It just wouldn’t be a crisis without a proper corporate scandal.
You'll likely have heard and seen the headlines about German payments firm Wirecard, which filed for insolvency last week.
Initially, the story was that it had “misplaced” €1.9bn (£1.7bn) in cash. Now it seems the lost amount was somewhere around €3.5bn.
The firm’s chief executive Markus Braun quit and was arrested over the fraud allegations, while the chief operating officer Jan Marsalek went missing.
Meanwhile, the hunt for the missing billions came to a dead end in the Philippines, and management was forced to admit the money may not ever have existed.
The end came on 25 June when the company filed for insolvency, which was a surprise to creditors, who thought they were still in talks about further possible support.
Scandals of this size usually generate as much fear as they do publicity. Wirecard is the only firm in the history of the German Dax index to have gone bust.
The background to Wirecard
As of 17 June, according to Bloomberg data, the market capitalisation of Wirecard shares was €12.9bn, having peaked less than a year ago at over €24bn on 3 September.
Meanwhile Wirecard’s outstanding debt seems to be at least €3bn but, according to Reuters, probably stands at around €4bn.
Wirecard had a German deposit-taking retail bank that offered a high euro interest rate of 0.75 per cent (when others are nil or sometimes negative).
Yet these funds appear to be intact, so the German deposit insurance scheme shouldn't have to cover the funds.
There's no suggestion at this time that customers using Wirecard’s payment services have had their money stolen – buyers have paid, sellers have received the proceeds.
However, Wirecard’s cashflow may have been used to give the impression that the business itself had cashflow and cash of its own on the balance sheet.
So, this is about the alleged defrauding of investors; lenders, bond holders and equity holders.
Wirecard in the press
It may surprise you to note that negative stories surrounding Wirecard have been around since at least 2015.
The Financial Times published a series of articles on the company, with the allegations rising in seriousness all the way to late last year.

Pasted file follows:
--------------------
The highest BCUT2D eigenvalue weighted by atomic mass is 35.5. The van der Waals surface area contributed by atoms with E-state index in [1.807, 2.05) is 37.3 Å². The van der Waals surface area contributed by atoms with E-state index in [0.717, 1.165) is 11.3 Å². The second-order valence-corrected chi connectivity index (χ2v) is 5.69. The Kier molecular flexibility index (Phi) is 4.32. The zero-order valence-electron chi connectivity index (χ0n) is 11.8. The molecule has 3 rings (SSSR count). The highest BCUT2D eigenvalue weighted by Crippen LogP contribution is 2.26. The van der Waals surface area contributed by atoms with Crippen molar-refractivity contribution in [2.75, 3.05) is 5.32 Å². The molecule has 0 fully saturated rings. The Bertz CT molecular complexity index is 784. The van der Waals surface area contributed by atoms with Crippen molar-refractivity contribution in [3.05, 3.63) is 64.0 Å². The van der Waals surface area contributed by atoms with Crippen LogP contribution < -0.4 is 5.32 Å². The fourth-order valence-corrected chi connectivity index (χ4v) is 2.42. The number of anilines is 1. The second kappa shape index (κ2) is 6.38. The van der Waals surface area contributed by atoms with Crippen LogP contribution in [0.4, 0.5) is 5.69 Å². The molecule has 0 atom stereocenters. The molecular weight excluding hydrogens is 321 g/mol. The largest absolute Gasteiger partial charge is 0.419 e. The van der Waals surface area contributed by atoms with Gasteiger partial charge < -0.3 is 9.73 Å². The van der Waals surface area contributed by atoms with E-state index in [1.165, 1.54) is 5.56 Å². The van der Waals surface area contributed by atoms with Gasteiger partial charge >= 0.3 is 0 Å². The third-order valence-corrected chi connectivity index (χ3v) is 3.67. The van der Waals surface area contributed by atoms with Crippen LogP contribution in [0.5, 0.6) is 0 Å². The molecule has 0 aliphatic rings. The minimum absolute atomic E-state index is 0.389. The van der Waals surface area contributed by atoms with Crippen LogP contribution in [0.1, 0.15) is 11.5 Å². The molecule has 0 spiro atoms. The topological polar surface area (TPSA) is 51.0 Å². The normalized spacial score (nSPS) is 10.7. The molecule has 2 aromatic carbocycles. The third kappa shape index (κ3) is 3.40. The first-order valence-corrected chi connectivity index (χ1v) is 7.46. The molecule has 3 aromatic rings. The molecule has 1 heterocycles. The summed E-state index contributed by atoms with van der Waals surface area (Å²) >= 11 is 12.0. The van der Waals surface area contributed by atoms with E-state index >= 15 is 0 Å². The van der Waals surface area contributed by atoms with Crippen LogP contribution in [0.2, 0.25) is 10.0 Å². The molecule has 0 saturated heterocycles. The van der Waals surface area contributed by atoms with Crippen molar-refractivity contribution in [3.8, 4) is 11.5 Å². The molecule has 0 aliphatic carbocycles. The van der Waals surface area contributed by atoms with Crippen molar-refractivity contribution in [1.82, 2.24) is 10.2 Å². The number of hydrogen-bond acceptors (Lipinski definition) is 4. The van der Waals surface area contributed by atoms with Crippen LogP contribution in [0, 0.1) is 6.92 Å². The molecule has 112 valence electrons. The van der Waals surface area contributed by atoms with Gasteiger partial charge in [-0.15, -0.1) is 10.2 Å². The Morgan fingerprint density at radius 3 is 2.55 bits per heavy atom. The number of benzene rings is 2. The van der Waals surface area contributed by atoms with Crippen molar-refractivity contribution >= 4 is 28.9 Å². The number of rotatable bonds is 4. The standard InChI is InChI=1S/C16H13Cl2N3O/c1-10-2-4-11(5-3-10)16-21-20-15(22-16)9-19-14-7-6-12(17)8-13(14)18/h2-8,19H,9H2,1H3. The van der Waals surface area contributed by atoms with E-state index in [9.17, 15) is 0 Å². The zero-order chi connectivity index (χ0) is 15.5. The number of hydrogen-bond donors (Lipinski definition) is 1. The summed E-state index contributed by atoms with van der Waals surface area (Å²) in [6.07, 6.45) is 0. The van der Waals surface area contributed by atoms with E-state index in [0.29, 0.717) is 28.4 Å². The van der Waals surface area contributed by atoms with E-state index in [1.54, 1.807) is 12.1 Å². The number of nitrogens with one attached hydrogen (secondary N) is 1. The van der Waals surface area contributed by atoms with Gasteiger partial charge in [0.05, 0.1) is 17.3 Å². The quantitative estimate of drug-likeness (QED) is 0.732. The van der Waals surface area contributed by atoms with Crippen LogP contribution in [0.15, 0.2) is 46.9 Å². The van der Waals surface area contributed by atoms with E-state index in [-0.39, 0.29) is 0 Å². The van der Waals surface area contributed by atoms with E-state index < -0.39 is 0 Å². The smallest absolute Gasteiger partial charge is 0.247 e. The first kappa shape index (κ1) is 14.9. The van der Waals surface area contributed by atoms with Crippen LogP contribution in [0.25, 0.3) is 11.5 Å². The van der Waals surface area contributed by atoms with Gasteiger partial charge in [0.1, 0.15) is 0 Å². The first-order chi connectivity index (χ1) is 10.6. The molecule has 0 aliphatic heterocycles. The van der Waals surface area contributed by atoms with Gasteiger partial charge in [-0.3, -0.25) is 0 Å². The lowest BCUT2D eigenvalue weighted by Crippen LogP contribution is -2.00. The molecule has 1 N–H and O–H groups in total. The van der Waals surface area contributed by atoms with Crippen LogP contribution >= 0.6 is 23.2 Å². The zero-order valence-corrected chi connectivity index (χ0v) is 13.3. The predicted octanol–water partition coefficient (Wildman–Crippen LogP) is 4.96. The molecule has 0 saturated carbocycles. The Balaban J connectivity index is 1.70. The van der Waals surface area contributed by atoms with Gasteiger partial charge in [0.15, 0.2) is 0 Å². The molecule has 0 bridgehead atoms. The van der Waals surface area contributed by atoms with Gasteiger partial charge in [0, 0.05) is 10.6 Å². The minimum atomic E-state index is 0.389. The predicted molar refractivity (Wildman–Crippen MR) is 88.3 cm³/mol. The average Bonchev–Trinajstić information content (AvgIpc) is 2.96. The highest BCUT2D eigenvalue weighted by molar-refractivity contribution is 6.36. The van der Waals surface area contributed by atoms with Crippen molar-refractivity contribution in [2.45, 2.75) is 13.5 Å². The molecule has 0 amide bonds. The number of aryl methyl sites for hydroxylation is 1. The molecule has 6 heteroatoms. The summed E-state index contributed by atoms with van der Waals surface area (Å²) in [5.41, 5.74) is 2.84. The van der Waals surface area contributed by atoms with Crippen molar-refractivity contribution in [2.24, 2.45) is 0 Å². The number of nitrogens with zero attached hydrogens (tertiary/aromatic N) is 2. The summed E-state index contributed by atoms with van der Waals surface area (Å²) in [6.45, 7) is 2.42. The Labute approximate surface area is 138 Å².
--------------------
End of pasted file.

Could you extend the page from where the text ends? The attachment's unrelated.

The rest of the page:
The FT pointed out that Wirecard’s profitability was entirely due to three particular Middle Eastern and Asian entities.
Another allegation from The Foundation for Financial Journalism pointed out that a 2015 purchase of Indian (and other) payment-processing companies had been channelled through a Mauritius fund.
It appeared that of the €340m paid by Wirecard, €285m did not go to the sellers. The implication was that the disparity went to some of Wirecard’s executives and friends.
Somehow, Wirecard deflected the stories.
Indeed, it managed to raise long-term debt in June 2018, arranging a €1.75bn revolving loan facility with a 2024 maturity.
Last year, it appeared €800m had been lent from the facility.
Remarkably, in September 2019, Wirecard received an investment-grade credit rating of Baa3 from Moody’s, and raised a five-year bond of €500m. It also got Softbank to fund a convertible bond of €900m.
It appears the revolving loan facility was drawn further by another €775m.
This was probably around the same time as KPMG published a report saying it could not verify €1bn in cash balances, could not trace hundreds of millions in cash advances to merchants, and questioned Wirecard’s acquisition accounting.
A high profile case
It's no surprise that cases like this come out when times are tough and companies are struggling.
But one case, even if extremely high profile, is manageable.